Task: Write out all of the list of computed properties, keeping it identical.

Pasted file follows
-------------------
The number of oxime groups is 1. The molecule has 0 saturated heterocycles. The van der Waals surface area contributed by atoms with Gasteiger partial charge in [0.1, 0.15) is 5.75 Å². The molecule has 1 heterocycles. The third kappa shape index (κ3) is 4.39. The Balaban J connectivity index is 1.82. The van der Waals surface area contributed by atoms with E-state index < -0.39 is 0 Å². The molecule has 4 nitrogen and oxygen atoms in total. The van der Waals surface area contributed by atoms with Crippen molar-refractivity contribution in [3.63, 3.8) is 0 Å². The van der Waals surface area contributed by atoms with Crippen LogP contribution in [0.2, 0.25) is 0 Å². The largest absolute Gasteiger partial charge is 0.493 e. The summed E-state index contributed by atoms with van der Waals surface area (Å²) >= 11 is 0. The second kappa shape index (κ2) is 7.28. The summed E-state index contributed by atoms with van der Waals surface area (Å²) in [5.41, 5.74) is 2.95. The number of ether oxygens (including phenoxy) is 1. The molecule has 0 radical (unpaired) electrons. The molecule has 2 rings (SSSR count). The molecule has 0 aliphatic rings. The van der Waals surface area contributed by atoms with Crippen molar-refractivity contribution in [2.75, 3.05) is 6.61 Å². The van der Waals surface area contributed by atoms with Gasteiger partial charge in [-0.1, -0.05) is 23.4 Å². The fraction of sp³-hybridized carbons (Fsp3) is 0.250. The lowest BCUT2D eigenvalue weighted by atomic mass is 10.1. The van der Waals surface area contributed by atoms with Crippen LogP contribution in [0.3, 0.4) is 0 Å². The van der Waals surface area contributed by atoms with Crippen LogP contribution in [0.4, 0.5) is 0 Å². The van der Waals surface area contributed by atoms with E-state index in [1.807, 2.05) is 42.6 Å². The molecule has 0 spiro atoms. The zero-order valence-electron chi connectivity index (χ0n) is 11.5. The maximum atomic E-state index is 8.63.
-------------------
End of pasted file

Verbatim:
The number of oxime groups is 1. The molecule has 0 saturated heterocycles. The van der Waals surface area contributed by atoms with Gasteiger partial charge in [0.1, 0.15) is 5.75 Å². The molecule has 1 heterocycles. The third kappa shape index (κ3) is 4.39. The Balaban J connectivity index is 1.82. The van der Waals surface area contributed by atoms with E-state index < -0.39 is 0 Å². The molecule has 4 nitrogen and oxygen atoms in total. The van der Waals surface area contributed by atoms with Crippen molar-refractivity contribution in [3.63, 3.8) is 0 Å². The van der Waals surface area contributed by atoms with Crippen LogP contribution in [0.2, 0.25) is 0 Å². The largest absolute Gasteiger partial charge is 0.493 e. The summed E-state index contributed by atoms with van der Waals surface area (Å²) >= 11 is 0. The second kappa shape index (κ2) is 7.28. The summed E-state index contributed by atoms with van der Waals surface area (Å²) in [5.41, 5.74) is 2.95. The number of ether oxygens (including phenoxy) is 1. The molecule has 0 radical (unpaired) electrons. The molecule has 2 rings (SSSR count). The molecule has 0 aliphatic rings. The van der Waals surface area contributed by atoms with Crippen molar-refractivity contribution in [2.75, 3.05) is 6.61 Å². The van der Waals surface area contributed by atoms with Gasteiger partial charge in [-0.1, -0.05) is 23.4 Å². The fraction of sp³-hybridized carbons (Fsp3) is 0.250. The lowest BCUT2D eigenvalue weighted by atomic mass is 10.1. The van der Waals surface area contributed by atoms with Crippen LogP contribution in [0.3, 0.4) is 0 Å². The van der Waals surface area contributed by atoms with Crippen LogP contribution in [0.4, 0.5) is 0 Å². The van der Waals surface area contributed by atoms with E-state index in [1.807, 2.05) is 42.6 Å². The molecule has 0 spiro atoms. The zero-order valence-electron chi connectivity index (χ0n) is 11.5. The maximum atomic E-state index is 8.63.